Meriden Barbershop Creates More Inclusive Environment for People With Autism

A Meriden barbershop is looking to create a more inclusive and friendly environment for those with autism.

One step inside the "New Style Hair Studio" and you might forget that you're in a barbershop because it's not a lot of talking.

The sounds you hear inside are catered toward making clients who may have autism with under or oversensitive sensory triggers feel comfortable.

"I saw a problem in the hair industry and I wanted to fix the issue," said Eddie Rivera, owner of New Style Hair Studio. "I wanted to bring something new to the barbershop experience and I think it's important we bring awareness to autism."

Rivera says he had a lot of clients who before the shop opened struggled to find a barber and was excited that the shop opened.

"I think it's important to make sure both the children and their parents feel comfortable," said Rivera. "I want the parents to see that we take our time and we do care about serving them and providing a rewarding experience."

Comfort is a priority for the barbers. Rivera completed an individual certification and has a goal of getting all the barbers certified.

"We want everyone to get a haircut and we want everyone to leave here happy so if it takes a little bit more training then so be it," said Steven Chaparro, a barber technician at the shop.

James Byrd, one of the barbers who work inside the New Style Hair Studio. Some of the barbers are in the process of becoming autism certified.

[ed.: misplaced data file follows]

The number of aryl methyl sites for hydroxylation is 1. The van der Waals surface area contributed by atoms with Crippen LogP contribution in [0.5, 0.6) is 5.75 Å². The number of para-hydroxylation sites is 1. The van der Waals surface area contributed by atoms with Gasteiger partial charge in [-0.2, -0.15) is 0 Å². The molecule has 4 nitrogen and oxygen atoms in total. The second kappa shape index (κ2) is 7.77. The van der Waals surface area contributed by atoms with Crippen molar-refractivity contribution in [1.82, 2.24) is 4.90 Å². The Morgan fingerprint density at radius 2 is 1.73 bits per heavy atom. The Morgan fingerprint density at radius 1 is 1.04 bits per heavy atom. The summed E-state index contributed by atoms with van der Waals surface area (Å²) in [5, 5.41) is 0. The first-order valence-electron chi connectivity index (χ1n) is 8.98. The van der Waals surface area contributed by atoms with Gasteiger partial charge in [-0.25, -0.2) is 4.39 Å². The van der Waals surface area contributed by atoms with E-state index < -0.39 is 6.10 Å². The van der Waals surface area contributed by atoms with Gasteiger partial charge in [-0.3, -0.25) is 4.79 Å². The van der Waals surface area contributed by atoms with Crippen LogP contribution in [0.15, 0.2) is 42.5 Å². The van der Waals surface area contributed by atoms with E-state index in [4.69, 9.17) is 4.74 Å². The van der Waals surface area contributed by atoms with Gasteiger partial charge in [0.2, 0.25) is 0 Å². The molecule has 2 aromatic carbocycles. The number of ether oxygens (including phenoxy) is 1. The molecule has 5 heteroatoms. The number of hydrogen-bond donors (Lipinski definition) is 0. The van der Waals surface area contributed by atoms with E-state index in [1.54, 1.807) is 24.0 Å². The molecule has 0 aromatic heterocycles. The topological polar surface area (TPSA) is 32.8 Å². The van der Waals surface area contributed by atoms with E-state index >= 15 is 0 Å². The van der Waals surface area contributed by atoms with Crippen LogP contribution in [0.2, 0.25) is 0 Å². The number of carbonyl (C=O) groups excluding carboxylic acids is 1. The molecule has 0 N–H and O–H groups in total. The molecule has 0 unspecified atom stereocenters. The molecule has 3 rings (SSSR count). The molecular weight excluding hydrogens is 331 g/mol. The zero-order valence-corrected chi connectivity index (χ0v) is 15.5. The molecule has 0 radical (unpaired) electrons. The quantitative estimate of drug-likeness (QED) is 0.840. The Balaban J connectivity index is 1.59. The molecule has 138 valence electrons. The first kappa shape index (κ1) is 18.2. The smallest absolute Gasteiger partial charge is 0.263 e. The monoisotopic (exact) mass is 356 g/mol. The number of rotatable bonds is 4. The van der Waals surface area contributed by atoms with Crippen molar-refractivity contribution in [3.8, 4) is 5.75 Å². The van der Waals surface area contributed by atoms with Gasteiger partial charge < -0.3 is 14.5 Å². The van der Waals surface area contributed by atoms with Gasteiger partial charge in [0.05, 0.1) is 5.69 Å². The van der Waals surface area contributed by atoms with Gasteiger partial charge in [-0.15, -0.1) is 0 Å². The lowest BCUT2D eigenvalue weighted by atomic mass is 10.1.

Doctor offices, therapy centers, and dentist offices are some of the facilities that have actively worked to become a certified autism center.

"Having certified autism centers are a great thing because it ensures that most of the staff at the facility are trained," said Jennifer Twachtman-Bassett, an autism clinical specialist at Connecticut's Children. "I think a lot of us are aware that autism is there and it's important to be aware of what to do to help a person with autism."

James Byrd is one of the barbers inside the shop. "With my son being autistic, the first thing I did was introduce him to clippers and give him a chance to hold them," said Byrd. "I think it's great that the shop is autism-friendly and we're all taking the steps to be more inclusive."

Tanya Iacono said that she was always on the hunt to find a barber who had the patience and understanding of cutting her 12-year-old son, Rylan's hair.

"I felt for a long time as a parent of an autistic child that it was something that was really lacking," said Iacono. "For years, my son has struggled at times with haircuts and I think the shop is something that I never imagined."

The shop has toys for children with autism to use to feel more comfortable when entering the shop. Barbers talk with the children to allow them to be more at peace.

The shop already hosted a soft-opening, but is planning to have a grand opening in the coming weeks.

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